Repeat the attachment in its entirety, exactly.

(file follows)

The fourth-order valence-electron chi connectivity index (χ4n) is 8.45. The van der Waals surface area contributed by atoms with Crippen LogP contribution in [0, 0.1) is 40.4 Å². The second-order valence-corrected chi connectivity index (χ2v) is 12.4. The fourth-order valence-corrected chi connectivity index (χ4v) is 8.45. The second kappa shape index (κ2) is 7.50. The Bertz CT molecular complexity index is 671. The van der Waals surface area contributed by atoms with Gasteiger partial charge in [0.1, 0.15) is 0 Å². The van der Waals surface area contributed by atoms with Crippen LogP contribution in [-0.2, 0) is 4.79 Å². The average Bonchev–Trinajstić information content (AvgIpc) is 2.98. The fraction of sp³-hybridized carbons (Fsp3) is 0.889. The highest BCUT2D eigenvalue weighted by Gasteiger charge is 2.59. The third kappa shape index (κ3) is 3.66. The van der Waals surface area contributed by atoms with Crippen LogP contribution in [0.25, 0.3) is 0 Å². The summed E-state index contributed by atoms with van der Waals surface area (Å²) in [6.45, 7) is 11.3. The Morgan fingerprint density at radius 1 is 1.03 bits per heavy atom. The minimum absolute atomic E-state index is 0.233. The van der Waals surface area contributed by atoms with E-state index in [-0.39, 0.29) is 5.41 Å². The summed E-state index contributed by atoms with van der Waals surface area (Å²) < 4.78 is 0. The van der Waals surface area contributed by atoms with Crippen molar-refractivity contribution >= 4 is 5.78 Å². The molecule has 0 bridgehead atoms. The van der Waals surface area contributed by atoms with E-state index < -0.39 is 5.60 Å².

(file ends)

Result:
The fourth-order valence-electron chi connectivity index (χ4n) is 8.45. The van der Waals surface area contributed by atoms with Crippen LogP contribution in [0, 0.1) is 40.4 Å². The second-order valence-corrected chi connectivity index (χ2v) is 12.4. The fourth-order valence-corrected chi connectivity index (χ4v) is 8.45. The second kappa shape index (κ2) is 7.50. The Bertz CT molecular complexity index is 671. The van der Waals surface area contributed by atoms with Gasteiger partial charge in [0.1, 0.15) is 0 Å². The van der Waals surface area contributed by atoms with Crippen LogP contribution in [-0.2, 0) is 4.79 Å². The average Bonchev–Trinajstić information content (AvgIpc) is 2.98. The fraction of sp³-hybridized carbons (Fsp3) is 0.889. The highest BCUT2D eigenvalue weighted by Gasteiger charge is 2.59. The third kappa shape index (κ3) is 3.66. The van der Waals surface area contributed by atoms with Crippen LogP contribution in [0.25, 0.3) is 0 Å². The summed E-state index contributed by atoms with van der Waals surface area (Å²) in [6.45, 7) is 11.3. The Morgan fingerprint density at radius 1 is 1.03 bits per heavy atom. The minimum absolute atomic E-state index is 0.233. The van der Waals surface area contributed by atoms with E-state index in [-0.39, 0.29) is 5.41 Å². The summed E-state index contributed by atoms with van der Waals surface area (Å²) < 4.78 is 0. The van der Waals surface area contributed by atoms with Crippen molar-refractivity contribution >= 4 is 5.78 Å². The molecule has 0 bridgehead atoms. The van der Waals surface area contributed by atoms with E-state index < -0.39 is 5.60 Å².